The novel begins with a with a prologue, “Welcome Rubes,” which uses second person to place the reader back in 1927 as a spectator at Dugan’s Cabinet of Wonders. Why do you think Dodd chose to start the novel this way?

The first chapter, “A Boil Up,” is a very intimate, behind the scenes look at some of the everyday concerns of carnival performers. What effect does this chapter have on the reader? What is the combined effect of following the prologue with this scene?

In A Cabinet of Wonders, Dodd takes the types of characters that are usually marginalized in fiction and moves them to the center of a novel, making them fully developed, realistic characters. What expectations did you have when you learned that this was a book about a carnival freak show? What fulfilled your expectations? What surprised you?

What is your opinion regarding Shadrach’s belief that Wonders like those in Dugan’s show are evidence of the hand of God? How does that opinion apply to contemporary society, where medical advances have drastically reduced these sorts of human variations? What affect do you think it had on our culture to have this sort of difference change from an uncommon but noticeable presence to something incredibly rare?

Many different kinds of love are discussed in this novel—romantic love, unrequited love, platonic love, family love and so on. How are these kinds of love depicted? In the end, what sort of love seems to be the most valuable?

Do you think that working in a freak show exploits the characters in this novel or empowers them? Do you think the same sort of experience would be possible if this show existed in today’s world?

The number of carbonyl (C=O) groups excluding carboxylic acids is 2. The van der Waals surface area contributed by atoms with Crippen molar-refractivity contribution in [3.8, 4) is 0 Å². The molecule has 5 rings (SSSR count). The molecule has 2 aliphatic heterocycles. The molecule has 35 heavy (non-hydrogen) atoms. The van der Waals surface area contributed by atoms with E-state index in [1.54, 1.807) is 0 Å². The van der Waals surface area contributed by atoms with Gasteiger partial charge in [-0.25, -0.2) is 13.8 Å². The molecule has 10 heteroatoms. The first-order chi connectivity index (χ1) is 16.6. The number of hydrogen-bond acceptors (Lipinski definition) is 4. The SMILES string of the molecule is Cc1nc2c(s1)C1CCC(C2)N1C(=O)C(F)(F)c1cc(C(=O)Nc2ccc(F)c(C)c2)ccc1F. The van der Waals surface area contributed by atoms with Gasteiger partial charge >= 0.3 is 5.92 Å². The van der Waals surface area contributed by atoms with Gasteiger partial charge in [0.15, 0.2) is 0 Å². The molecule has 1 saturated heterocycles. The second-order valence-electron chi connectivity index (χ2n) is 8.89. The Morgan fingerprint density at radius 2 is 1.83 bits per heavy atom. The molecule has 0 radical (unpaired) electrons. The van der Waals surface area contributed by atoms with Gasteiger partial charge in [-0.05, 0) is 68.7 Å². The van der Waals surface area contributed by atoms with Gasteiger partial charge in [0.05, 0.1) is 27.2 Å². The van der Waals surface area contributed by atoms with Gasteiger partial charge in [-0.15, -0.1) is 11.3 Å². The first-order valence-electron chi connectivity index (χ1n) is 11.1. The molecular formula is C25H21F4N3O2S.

Take a look at the use of feminine and masculine pronouns used to refer to Alex, both in dialogue and in the narration. Why do some characters seem to think of Alex as female, some as male, and some as both? Why might Dugan mainly see Alex as female, and yet sometimes see her/him as both female and male?

Sean requests that Dugan and Mario help him end his life in the chapter “Seaside Requiem.” Why do Dugan and Mario agree to help, and how does doing so affect them? Would you consider Sean’s death an act of suicide? Why or why not?

Through Molly and Faye, Dodd takes the readers inside an unusual coming of age. What was your reaction to the various stages of development in the twins’ sexual awakening? How do Molly and Faye’s views of love and romance evolve throughout the novel?

Dugan is the patriarchal hub of the novel, and despite his many flaws, he makes for a likeable main character. Why is that? What do you see as Dugan’s greatest weakness? His greatest strength? What changes does he go through in the novel? Do you think he is a different man by the time he shows up at Alex’s trailer park in Florida?

Change is a big part of this novel—inevitable changes, desired changes, resistance to change… How do you think the big storm in Part Two changed the characters and altered the course of events? Do you think it was the storm that broke the family apart, or do you think it only sped up the inevitable?

Would you say that A Cabinet of Wonders has a happy ending? Why or why not?

Would you recommend this novel? If so, how would you describe it?